Lots of carbs, little meat and minimal protein: It sounds like the kind of diet your doctor would warn you against. But for a native population in Bolivia’s Amazon rain forest, this type of diet, known as a the Tsimane Diet, protects these Bolivian inhabitants against heart disease, according to a recent study published in The Lancet. (1)
What Is the Tsimane Diet?
See, researchers have long thought that heart disease is inevitable. After all, even when they studied ancient Egyptian mummies, they discovered evidence of plaque in the arteries, signaling the presence of coronary heart disease. It seemed like as people aged, heart disease was something that would happen no matter what.
Until they began studying the Tsimane population, that is.
This group of indigenous people living in the Amazon live a lifestyle that harkens back to the pre-industrial days without electricity, cars or any of the modern conveniences that fill our days. And their diet is quite different than ours as well. Complex carbohydrate foods packed with fiber, like bananas, corn, cassava and rice, make up about 70 percent of their diet. The other 30 percent is split pretty evenly between protein, mainly from wild-caught animal meat, and fats.
A study of 705 Tsimane people found that the results of this diet are pretty astonishing. Atherosclerosis is plaque of the arteries, a sign of heart disease that increases the risk of strokes and heart attacks while impeding blood flow. Almost 85 percent of Americans 45 years or older have atherosclerosis.
But in the Tsimane, it’s nearly the exact opposite. About 85 percent of Tsimane over 40 have no atherosclerosis. The numbers look good as they age, too: Nearly two-thirds of Tsimane people over 75 years had no plaque in the arteries. With those numbers, an 80-year-old Tsimane person has the heart of the average American in his or her 50s.
What makes this discovery especially interesting is that the Tsimane people don’t score so well when it comes to other factors that we usually consider markers of health. For instance, they have high levels of chronic inflammation and low levels of “good” HDL cholesterol, which usually increase the risk of heart disease. When it comes to the Tsimane population, it seems that nurture vs. nature — or food and lifestyle vs. genetics — seems to win.
Benefits of the Tsimane Diet: What Makes It So Healthy?
What is it about the Tsimane diet that provides such impressive heart-healthy benefits? Let’s dig in.
1. There Are No Trans Fats
Our ancestors didn’t eat trans fats, and the Tsimane people don’t either. Trans fats are artificially created, genetically modified cooking oils, so they’re not found in fresh foods or foods with little processing, like rice or oats. But they are prevalent in highly processed foods, like cakes, cookies, deep-fried fast foods, margarine and anything made with Crisco. Eating trans fats raises your bad cholesterol while lowering the good levels, increasing your risk of heart disease and stroke. It’s also been associated with a higher rate of type 2 diabetes. (2)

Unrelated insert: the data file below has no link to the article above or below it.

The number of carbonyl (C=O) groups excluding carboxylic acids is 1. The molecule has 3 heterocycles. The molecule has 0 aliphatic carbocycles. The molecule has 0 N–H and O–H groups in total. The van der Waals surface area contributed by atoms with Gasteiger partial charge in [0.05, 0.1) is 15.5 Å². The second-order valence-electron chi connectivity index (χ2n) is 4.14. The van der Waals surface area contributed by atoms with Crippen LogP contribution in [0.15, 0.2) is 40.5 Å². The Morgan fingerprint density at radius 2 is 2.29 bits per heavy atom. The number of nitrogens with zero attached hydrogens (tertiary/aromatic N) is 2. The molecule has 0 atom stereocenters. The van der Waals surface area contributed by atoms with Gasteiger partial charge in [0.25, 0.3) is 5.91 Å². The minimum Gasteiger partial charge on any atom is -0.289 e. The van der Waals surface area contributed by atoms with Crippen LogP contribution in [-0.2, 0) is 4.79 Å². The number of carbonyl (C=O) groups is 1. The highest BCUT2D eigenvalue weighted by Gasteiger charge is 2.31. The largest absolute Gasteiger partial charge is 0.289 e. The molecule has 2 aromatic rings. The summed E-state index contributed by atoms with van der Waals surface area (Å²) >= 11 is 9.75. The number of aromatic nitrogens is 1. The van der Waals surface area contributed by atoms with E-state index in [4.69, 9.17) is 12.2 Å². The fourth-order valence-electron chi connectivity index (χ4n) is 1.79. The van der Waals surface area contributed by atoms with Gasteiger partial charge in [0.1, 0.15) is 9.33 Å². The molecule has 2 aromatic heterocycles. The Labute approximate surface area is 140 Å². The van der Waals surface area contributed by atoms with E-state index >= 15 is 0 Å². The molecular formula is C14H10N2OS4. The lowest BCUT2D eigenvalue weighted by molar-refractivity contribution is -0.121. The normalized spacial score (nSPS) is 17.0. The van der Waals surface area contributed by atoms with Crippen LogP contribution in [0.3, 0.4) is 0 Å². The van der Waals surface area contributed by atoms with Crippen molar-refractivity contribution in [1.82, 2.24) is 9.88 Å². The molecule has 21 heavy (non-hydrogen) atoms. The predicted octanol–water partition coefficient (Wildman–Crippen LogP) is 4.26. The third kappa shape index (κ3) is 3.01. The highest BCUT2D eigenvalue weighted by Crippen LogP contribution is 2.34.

In fact, one landmark study reviewed the published studies about trans fats, involving hundreds of thousands of people. Researchers found that people who ate more trans fats had a 34 percent higher rate of dying from any cause than those who ate less of the stuff. They also increased their risk of dying from heart disease by 28 percent and had a 21 percent higher risk of heart-related health problems. (3)
The Tsimane, with virtually no trans fats in their diet, don’t have this problem.
2. It’s Low in Sugar
In modern Western diets, it’s hard escaping sugar and sweeteners. Everything from bread to yogurt to pasta sauce has added sugars in it, and that’s before we even consider what sweetening, such as when we add honey to oatmeal or sugar in our morning coffee. The Tsimane, on the other hand, consume very little sugar. There are no modern foods with sneaky added sugars. Instead, the only sugar that the Tsimane people eat comes from the small amount of fruit they eat.
We know that added sugars increase the risk of heart disease. One major study that took place over 15 years found that participants who got 25 percent or more of their calories from sugar were more than twice as likely to die from heart disease compared to folks whose diets had less than 10 percent added sugar. (4)
The more sugar in a person’s diet, the higher the odds that person would die from heart disease. This discovery held true no matter a person’s age, sex, body mass index or physical activity level. That’s concerning, because while the American Heart Association recommends no more than six teaspoons of sugar a day for women and nine for men, the average we consume is 22. With very little sugar in their diets, and all of it coming from natural sources, the Tsimane have drastically reduced their risk of heart disease.
3. Obesity Rates Are Nonexistent
While there are people in the Tsimane population who are overweight, no one is obese. Compare that with America, where more than one-third, or about 35 percent, of adults are obese. (5) Obesity has massive health implications for a person’s heart and overall health. It increases the risk of type 2 diabetes, lowers good cholesterol while raising bad levels and increases blood pressure, all which increase your risk of cardiovascular disease. (6)